Chủ Nhật, 6 tháng 7, 2014

Mountain climbers, filmmaker awarded Singapore Youth Award

SINGAPORE: Six outstanding individuals and a team have received the Singapore Youth Award this year for excelling in their fields and contributing to society.

The individuals lauded for their achievements are:

  • Filmmaker Anthony Chen 

  • Jane Lee, Singapore’s first female mountaineer to conquer “The Seven Summits”

  • Timbre Group co-founder Edward Chia 

  • Dr Kumaran Rasappan, who scaled Mount Everest to raise funds

  • ASEAN Para Games gold medallist Nurulasyiqah Mohammad Taha

  • Clinician scientist Dr Iain Tan.

For Dr Kumaran, “No mountain too high” is the name of a fund-raising project that he started, and his personal mantra as well.

He got to know many patients who could not afford their healthcare bills. In 2011, he took no-pay leave for a year and scaled seven mountains including the world’s tallest peak Mount Everest.

He managed to raise more than $40,000 for needy patients.

“With my experiences, and sharing my stories on Everest, I can maybe get youths to see beyond the classroom, organisations to look at the bigger picture, not just Everest as a metaphorical mountain that they’ve got to climb but other challenges that they might face,” said Dr Kumaran.

Dr Kumaran has delivered numerous inspirational talks on his endeavours and volunteers regularly at a programme to help inmates. For his selfless efforts, the 29-year-old received the Singapore Youth Award from Deputy Prime Minister Tharman Shanmugaratnam at a ceremony on Sunday.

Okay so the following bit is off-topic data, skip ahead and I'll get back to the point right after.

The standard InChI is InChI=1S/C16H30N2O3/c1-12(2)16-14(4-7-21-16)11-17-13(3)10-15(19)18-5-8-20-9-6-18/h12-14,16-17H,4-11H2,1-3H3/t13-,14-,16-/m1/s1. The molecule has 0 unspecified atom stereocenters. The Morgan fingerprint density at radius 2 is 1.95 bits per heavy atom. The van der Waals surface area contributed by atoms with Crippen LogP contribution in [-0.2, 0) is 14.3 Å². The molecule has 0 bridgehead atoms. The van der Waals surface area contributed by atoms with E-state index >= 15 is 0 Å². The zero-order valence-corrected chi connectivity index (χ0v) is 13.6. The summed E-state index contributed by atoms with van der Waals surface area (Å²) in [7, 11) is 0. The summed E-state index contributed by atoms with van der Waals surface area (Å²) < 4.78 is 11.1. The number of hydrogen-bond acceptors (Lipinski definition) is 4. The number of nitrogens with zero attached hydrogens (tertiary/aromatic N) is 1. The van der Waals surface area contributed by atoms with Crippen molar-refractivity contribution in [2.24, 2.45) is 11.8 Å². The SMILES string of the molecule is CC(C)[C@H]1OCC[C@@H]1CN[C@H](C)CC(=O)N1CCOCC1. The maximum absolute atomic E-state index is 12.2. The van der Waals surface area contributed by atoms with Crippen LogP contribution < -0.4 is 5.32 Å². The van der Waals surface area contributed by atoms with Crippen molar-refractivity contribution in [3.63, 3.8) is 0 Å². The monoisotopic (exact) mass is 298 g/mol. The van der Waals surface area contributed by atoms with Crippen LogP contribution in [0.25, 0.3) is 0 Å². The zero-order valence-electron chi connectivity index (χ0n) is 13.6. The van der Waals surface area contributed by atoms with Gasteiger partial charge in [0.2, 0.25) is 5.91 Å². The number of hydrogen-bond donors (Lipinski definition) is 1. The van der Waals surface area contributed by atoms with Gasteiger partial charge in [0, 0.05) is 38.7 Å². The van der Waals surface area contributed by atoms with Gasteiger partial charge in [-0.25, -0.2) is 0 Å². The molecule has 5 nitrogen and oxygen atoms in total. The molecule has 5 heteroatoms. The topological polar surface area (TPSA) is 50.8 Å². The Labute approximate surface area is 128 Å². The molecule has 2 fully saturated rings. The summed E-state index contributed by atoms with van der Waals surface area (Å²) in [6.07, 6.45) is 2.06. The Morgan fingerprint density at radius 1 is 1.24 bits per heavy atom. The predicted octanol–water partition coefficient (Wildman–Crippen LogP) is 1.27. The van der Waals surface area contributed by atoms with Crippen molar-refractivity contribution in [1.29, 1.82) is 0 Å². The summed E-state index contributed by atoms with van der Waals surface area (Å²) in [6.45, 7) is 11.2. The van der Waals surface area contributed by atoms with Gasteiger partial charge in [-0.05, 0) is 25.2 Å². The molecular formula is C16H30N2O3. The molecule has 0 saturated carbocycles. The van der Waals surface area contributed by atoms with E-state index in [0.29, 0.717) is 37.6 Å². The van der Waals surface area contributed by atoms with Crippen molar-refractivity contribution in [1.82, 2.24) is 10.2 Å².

Ms Nurulasyiqah Mohammad Taha was another recipient honoured for her contributions. She first became interested in the ball game, boccia, in 2003 as a freshman in university.

Now, she holds a Sports Excellence scholarship that enables her to train full time; and has won two gold medals in the sport at this year’s ASEAN Para Games.

“I need a lot of assistance, especially with daily activities. However, through boccia, I am able to execute shots and make my own decisions and achieve whatever I set out to do, so that’s the kind of mental empowerment that I want fellow youths and others to be able to experience as well,” said Ms Nurulasyiqah.

“This award is more than an acknowledgement of my efforts. I feel that it’s an affirmation for the people who have supported and helped me to get to where I am today.”

The 30-year-old also volunteers with the Muscular Dystrophy Association (Singapore).

In the Team Award, University-YMCA Singapore was recognised for its exceptional community work efforts and for cultivating in youths a spirit of leadership and volunteerism.  

For its community empowerment initiatives, Malay Youth Literary Association (4PM) has been awarded the Medal of Commendation.

Mountain climbers, filmmaker awarded Singapore Youth Award

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